Carried In Utensil, Lack Of Infrastructure Failing Pregnant Woman In Rural India
Lakshmi Yalam lives in a village of Chhattisgarh. She was pregnant. As her delivery date was approaching, it was time to take her to the nearest hospital which was 15 km away. She also had to cross Chintawagu river without any bridge. So how did the family manage? They carried Lakshmi in a utensil and crossed the river to reach the Bhopal Patnam Community Health Centre. But, even more, unfortunate was that after all this effort, Lakshmi gave birth to a stillborn. Why are rural India pregnant women subject to such challenges and just what can we do about them?
Although we are living in one of the most difficult times of our lives, the predicament unleashed in rural India due to lack of infrastructure is an old story. Lakshmi is not the only woman who had to face such situations during their pregnancy. Every 20 minutes a woman dies due to pregnancy-related issues. Stillbirths have also increased from 495 in 2018 to 1,070 in 2019. How long will rural India’s lack of infrastructure and poor and unapproachable healthcare facility fail pregnant women?
In India, there is a significant gap in the healthcare system between the rural and urban areas. Proper and timely medical help is a luxury for the rural women even today.
Pregnant women who are already at the most vulnerable situation bear the worst brunt of the state’s negligence to develop the rural areas. During pregnancy, healthcare is very important both before and after the delivery. WHO recommends at least four regular antenatal check-ups to ensure the proper health of the mother and the foetus. Besides, institutional delivery or delivery in the presence of a medical professional is also expedient for a safe pregnancy.
But recent reports have revealed that rural women receive less to no antenatal check-ups. NFHS-4 revealed that one in every seven women do not receive full antenatal care. Only 16.7 per cent in rural India receive a complete antenatal check-up. Moreover, most of the pregnancies and abortions are conducted at home by the family members or kins and not in the presence of any medical professional. As many as 40 per cent of women do not consider institutional delivery “necessary”. Due to this the maternal mortality rate and the infant mortality rate in India is significantly high.
The major reasons why rural India lags in meeting the basic healthcare requirements for pregnant women is the lack of infrastructure, transportation and connectivity to reach the health care centres. Besides, there are no primary healthcare centres located in the proximity that can address the emergency situation. If women have to cross rivers, damaged roads and pay for transportation to travel 10-15 km, just how will they be encouraged to go for regular check-ups?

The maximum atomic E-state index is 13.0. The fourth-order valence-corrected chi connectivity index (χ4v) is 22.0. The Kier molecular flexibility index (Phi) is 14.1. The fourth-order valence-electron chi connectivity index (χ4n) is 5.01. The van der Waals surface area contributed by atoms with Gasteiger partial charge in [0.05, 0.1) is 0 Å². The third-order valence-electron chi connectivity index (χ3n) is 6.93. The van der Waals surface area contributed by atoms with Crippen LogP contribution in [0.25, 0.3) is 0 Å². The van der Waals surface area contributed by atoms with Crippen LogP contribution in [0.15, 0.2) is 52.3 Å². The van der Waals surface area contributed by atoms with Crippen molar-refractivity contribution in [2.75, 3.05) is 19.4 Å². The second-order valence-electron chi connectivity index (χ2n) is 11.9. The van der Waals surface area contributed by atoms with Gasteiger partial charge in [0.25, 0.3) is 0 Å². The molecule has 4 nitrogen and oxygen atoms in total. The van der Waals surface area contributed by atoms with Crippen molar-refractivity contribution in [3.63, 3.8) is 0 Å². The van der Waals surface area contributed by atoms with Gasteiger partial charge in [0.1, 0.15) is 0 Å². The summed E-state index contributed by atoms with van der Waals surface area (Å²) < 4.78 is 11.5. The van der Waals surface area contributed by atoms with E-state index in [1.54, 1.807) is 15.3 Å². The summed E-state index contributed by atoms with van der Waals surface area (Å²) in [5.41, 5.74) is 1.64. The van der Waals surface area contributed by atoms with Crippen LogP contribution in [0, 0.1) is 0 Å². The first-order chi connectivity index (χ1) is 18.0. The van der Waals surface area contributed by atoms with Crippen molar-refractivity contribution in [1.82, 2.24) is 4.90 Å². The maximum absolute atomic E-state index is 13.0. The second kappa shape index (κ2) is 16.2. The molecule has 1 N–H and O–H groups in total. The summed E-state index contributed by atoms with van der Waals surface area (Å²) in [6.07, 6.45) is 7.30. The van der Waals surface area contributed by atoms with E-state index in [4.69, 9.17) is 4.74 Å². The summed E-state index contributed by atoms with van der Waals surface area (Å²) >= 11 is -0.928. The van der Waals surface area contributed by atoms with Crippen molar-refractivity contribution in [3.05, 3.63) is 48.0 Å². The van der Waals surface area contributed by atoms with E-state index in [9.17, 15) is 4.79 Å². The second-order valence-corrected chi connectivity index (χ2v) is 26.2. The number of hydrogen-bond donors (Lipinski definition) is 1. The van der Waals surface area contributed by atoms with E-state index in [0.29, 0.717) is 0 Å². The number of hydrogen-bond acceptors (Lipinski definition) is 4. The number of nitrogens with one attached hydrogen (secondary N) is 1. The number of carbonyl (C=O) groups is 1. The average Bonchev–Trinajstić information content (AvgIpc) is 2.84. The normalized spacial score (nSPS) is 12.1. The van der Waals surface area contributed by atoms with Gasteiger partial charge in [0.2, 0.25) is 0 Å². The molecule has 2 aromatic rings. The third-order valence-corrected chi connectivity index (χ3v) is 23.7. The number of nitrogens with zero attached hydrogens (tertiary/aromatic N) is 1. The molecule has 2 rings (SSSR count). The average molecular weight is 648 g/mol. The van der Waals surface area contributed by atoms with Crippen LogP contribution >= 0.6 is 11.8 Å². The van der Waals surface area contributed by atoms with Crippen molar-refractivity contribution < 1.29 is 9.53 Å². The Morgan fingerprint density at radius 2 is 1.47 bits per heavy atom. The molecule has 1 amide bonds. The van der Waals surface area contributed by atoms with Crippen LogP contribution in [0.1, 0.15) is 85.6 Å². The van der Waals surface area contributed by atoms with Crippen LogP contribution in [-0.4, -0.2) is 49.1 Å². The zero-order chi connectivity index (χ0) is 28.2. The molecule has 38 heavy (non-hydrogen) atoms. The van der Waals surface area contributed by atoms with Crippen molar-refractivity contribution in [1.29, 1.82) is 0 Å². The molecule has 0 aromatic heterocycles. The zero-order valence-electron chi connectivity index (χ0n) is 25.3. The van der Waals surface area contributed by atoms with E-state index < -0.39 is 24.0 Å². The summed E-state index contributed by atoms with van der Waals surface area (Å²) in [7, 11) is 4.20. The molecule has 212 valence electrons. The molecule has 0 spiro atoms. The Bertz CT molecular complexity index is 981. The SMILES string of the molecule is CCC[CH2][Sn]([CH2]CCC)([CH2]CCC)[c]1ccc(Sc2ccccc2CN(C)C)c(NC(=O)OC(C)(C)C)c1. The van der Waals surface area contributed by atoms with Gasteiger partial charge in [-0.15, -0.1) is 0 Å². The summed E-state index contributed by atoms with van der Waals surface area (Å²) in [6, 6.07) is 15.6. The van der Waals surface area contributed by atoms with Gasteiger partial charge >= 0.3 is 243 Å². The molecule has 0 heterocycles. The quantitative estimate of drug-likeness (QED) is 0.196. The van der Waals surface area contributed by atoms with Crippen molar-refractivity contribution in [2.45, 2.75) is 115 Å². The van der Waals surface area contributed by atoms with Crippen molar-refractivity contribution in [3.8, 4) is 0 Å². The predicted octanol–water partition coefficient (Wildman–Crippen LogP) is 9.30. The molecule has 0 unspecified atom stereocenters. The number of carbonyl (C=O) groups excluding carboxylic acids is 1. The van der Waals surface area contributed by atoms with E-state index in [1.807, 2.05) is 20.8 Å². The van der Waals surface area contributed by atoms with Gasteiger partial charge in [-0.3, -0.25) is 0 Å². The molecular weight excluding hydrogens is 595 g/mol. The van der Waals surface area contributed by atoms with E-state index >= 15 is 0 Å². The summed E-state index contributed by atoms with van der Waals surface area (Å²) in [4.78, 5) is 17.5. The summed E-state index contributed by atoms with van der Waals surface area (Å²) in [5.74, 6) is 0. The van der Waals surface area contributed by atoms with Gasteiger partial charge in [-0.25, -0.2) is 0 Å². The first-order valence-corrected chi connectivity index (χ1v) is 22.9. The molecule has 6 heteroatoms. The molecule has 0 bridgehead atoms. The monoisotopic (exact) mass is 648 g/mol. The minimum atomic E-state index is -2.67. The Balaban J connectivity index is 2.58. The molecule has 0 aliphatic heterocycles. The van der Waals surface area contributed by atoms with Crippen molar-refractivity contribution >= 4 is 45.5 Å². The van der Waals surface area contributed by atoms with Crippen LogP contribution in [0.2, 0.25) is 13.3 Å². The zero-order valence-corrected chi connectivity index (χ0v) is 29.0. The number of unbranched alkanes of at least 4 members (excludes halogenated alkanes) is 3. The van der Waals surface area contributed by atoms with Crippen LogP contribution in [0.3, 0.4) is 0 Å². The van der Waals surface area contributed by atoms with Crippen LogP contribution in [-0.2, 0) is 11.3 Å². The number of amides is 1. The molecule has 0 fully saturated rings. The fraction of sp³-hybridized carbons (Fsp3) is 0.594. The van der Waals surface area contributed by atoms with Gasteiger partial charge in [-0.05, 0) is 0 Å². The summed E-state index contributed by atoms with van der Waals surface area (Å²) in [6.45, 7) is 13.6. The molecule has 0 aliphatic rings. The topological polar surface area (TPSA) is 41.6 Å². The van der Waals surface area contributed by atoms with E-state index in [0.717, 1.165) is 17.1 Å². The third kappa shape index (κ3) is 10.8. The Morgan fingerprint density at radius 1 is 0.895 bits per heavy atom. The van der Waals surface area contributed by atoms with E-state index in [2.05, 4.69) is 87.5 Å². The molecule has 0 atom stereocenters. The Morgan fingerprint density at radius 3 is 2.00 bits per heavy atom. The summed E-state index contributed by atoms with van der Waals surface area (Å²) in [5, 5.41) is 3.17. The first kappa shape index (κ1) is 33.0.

In fact, the government has recognised the difficulties of the pregnant rural women and introduced schemes to ensure free antenatal check-ups, transportation and delivery. But how many women are aware of it? Moreover, research shows that free healthcare services lack quality, equity and access. Private healthcare centres are still preferred by people over government hospitals as far as critical treatments are concerned. But rural women cannot, in any case, prefer private hospitals. They only look up to the government services for proper healthcare. Then why isn’t India investing in strengthening the government healthcare systems? Why even today there are indefinite delays in emergency services due to red-tapism? It is not enough to introduce schemes. The government is equally responsible to ensure that the schemes and benefits are actually reaching out to the people who need it.
Since the onset of pandemic and lockdown, the difficulties of pregnant women has increased evermore due to lack of awareness about the lockdown and the coronavirus. Maternal healthcare in hospitals has reduced by 32.9 per cent since March 2020 as they were engaged in coronavirus patients. Besides, the availability of ambulances and transportation decreased evermore. The government clarified the inclusion of maternal health in the essential services by the third week of the lockdown.
Consequently, the rate of institutional birth and the antenatal care of pregnant woman has decreased since March 2020 and is expected to dip further – Pregnant women rural India challenges big during COVID
We cannot ignore the fact that women’s health, especially in rural India, is not given much preference. Either because they are costly or are not considered necessary. Women get pregnant when they are still minors and have no maturity, both in body and minds, to handle pregnancy. In such a situation, lack of proper health care system that is woman-friendly only enforces double discrimination on women. In order to empower women in India, it is important that the infrastructure is strengthened and simplified so that they can ensure their well being even though they have to do it alone.